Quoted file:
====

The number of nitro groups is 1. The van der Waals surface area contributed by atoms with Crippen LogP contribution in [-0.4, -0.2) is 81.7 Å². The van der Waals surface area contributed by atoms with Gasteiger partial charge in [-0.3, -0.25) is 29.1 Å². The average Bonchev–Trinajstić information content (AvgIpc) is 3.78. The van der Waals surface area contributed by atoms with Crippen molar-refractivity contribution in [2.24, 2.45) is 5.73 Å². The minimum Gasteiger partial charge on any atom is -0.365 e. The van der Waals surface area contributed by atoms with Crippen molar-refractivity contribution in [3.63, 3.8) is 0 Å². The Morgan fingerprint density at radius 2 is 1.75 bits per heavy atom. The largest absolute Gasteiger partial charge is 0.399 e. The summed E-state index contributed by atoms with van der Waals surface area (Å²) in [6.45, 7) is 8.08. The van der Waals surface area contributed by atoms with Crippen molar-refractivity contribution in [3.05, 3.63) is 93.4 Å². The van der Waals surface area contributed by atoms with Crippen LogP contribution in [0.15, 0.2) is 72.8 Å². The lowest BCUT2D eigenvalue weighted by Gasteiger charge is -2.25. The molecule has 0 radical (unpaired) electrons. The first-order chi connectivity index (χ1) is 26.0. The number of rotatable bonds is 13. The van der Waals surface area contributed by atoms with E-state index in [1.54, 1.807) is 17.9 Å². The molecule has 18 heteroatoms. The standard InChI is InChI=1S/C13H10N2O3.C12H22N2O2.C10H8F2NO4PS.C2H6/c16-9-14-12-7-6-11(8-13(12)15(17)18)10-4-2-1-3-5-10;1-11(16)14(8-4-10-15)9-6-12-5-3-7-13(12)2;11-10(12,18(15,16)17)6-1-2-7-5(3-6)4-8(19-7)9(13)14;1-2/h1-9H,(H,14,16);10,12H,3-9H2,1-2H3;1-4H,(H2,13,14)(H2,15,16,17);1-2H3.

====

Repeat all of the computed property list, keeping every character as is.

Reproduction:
The number of nitro groups is 1. The van der Waals surface area contributed by atoms with Crippen LogP contribution in [-0.4, -0.2) is 81.7 Å². The van der Waals surface area contributed by atoms with Gasteiger partial charge in [-0.3, -0.25) is 29.1 Å². The average Bonchev–Trinajstić information content (AvgIpc) is 3.78. The van der Waals surface area contributed by atoms with Crippen molar-refractivity contribution in [2.24, 2.45) is 5.73 Å². The minimum Gasteiger partial charge on any atom is -0.365 e. The van der Waals surface area contributed by atoms with Crippen molar-refractivity contribution in [3.63, 3.8) is 0 Å². The Morgan fingerprint density at radius 2 is 1.75 bits per heavy atom. The largest absolute Gasteiger partial charge is 0.399 e. The summed E-state index contributed by atoms with van der Waals surface area (Å²) in [6.45, 7) is 8.08. The van der Waals surface area contributed by atoms with Crippen molar-refractivity contribution in [3.05, 3.63) is 93.4 Å². The van der Waals surface area contributed by atoms with Crippen LogP contribution in [0.15, 0.2) is 72.8 Å². The lowest BCUT2D eigenvalue weighted by Gasteiger charge is -2.25. The molecule has 0 radical (unpaired) electrons. The first-order chi connectivity index (χ1) is 26.0. The number of rotatable bonds is 13. The van der Waals surface area contributed by atoms with E-state index in [1.54, 1.807) is 17.9 Å². The molecule has 18 heteroatoms. The standard InChI is InChI=1S/C13H10N2O3.C12H22N2O2.C10H8F2NO4PS.C2H6/c16-9-14-12-7-6-11(8-13(12)15(17)18)10-4-2-1-3-5-10;1-11(16)14(8-4-10-15)9-6-12-5-3-7-13(12)2;11-10(12,18(15,16)17)6-1-2-7-5(3-6)4-8(19-7)9(13)14;1-2/h1-9H,(H,14,16);10,12H,3-9H2,1-2H3;1-4H,(H2,13,14)(H2,15,16,17);1-2H3.